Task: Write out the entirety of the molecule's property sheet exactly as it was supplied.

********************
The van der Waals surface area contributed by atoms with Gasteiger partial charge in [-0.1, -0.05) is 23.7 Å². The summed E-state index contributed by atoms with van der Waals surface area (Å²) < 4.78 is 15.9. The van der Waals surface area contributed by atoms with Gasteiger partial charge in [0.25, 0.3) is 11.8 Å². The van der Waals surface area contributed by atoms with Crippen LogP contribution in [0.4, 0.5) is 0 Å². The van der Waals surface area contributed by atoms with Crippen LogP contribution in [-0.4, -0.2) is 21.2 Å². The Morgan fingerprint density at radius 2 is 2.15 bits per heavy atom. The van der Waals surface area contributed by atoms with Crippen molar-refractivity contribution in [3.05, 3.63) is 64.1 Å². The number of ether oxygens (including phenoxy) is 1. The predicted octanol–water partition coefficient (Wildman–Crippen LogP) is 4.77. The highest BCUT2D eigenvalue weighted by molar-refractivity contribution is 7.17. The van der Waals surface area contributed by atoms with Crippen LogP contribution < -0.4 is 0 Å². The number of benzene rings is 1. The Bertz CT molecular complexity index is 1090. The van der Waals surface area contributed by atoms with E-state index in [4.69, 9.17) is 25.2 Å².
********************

The van der Waals surface area contributed by atoms with Gasteiger partial charge in [-0.1, -0.05) is 23.7 Å². The summed E-state index contributed by atoms with van der Waals surface area (Å²) < 4.78 is 15.9. The van der Waals surface area contributed by atoms with Gasteiger partial charge in [0.25, 0.3) is 11.8 Å². The van der Waals surface area contributed by atoms with Crippen LogP contribution in [0.4, 0.5) is 0 Å². The van der Waals surface area contributed by atoms with Crippen LogP contribution in [-0.4, -0.2) is 21.2 Å². The Morgan fingerprint density at radius 2 is 2.15 bits per heavy atom. The van der Waals surface area contributed by atoms with Crippen molar-refractivity contribution in [3.05, 3.63) is 64.1 Å². The number of ether oxygens (including phenoxy) is 1. The predicted octanol–water partition coefficient (Wildman–Crippen LogP) is 4.77. The highest BCUT2D eigenvalue weighted by molar-refractivity contribution is 7.17. The van der Waals surface area contributed by atoms with Crippen LogP contribution < -0.4 is 0 Å². The number of benzene rings is 1. The Bertz CT molecular complexity index is 1090. The van der Waals surface area contributed by atoms with E-state index in [4.69, 9.17) is 25.2 Å².